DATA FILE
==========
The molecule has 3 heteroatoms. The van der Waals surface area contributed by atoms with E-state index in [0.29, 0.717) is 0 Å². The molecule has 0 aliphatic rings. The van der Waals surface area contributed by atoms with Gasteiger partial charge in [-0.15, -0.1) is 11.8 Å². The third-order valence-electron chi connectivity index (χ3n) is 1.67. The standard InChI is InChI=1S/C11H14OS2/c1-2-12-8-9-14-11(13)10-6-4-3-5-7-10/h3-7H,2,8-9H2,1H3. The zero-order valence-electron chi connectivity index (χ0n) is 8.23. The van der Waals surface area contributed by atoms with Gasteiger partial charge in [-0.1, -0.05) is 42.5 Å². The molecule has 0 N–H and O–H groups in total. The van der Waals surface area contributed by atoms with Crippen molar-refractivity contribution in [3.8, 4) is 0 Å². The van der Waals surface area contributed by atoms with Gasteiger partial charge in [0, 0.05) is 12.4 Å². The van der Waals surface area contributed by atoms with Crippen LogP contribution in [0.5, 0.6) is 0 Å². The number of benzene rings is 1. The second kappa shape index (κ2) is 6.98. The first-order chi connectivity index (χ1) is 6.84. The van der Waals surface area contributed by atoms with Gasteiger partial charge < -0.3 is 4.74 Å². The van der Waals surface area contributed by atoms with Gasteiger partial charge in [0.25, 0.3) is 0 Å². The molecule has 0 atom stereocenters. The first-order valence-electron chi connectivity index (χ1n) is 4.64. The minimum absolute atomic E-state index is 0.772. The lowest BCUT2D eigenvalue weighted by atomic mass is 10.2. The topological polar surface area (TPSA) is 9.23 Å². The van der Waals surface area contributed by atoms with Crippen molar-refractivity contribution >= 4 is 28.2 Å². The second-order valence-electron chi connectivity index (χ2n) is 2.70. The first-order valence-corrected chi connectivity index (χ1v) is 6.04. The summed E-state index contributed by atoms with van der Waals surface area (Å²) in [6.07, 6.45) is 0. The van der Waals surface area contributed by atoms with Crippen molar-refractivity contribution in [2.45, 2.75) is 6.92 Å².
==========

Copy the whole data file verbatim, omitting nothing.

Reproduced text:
The molecule has 3 heteroatoms. The van der Waals surface area contributed by atoms with E-state index in [0.29, 0.717) is 0 Å². The molecule has 0 aliphatic rings. The van der Waals surface area contributed by atoms with Gasteiger partial charge in [-0.15, -0.1) is 11.8 Å². The third-order valence-electron chi connectivity index (χ3n) is 1.67. The standard InChI is InChI=1S/C11H14OS2/c1-2-12-8-9-14-11(13)10-6-4-3-5-7-10/h3-7H,2,8-9H2,1H3. The zero-order valence-electron chi connectivity index (χ0n) is 8.23. The van der Waals surface area contributed by atoms with Gasteiger partial charge in [-0.1, -0.05) is 42.5 Å². The molecule has 0 N–H and O–H groups in total. The van der Waals surface area contributed by atoms with Crippen molar-refractivity contribution in [3.8, 4) is 0 Å². The van der Waals surface area contributed by atoms with Gasteiger partial charge in [0, 0.05) is 12.4 Å². The van der Waals surface area contributed by atoms with Crippen LogP contribution in [0.5, 0.6) is 0 Å². The number of benzene rings is 1. The second kappa shape index (κ2) is 6.98. The first-order chi connectivity index (χ1) is 6.84. The van der Waals surface area contributed by atoms with Gasteiger partial charge < -0.3 is 4.74 Å². The van der Waals surface area contributed by atoms with Gasteiger partial charge in [0.25, 0.3) is 0 Å². The molecule has 0 atom stereocenters. The first-order valence-electron chi connectivity index (χ1n) is 4.64. The minimum absolute atomic E-state index is 0.772. The lowest BCUT2D eigenvalue weighted by atomic mass is 10.2. The topological polar surface area (TPSA) is 9.23 Å². The van der Waals surface area contributed by atoms with Crippen molar-refractivity contribution >= 4 is 28.2 Å². The second-order valence-electron chi connectivity index (χ2n) is 2.70. The first-order valence-corrected chi connectivity index (χ1v) is 6.04. The summed E-state index contributed by atoms with van der Waals surface area (Å²) in [6.07, 6.45) is 0. The van der Waals surface area contributed by atoms with Crippen molar-refractivity contribution in [2.45, 2.75) is 6.92 Å².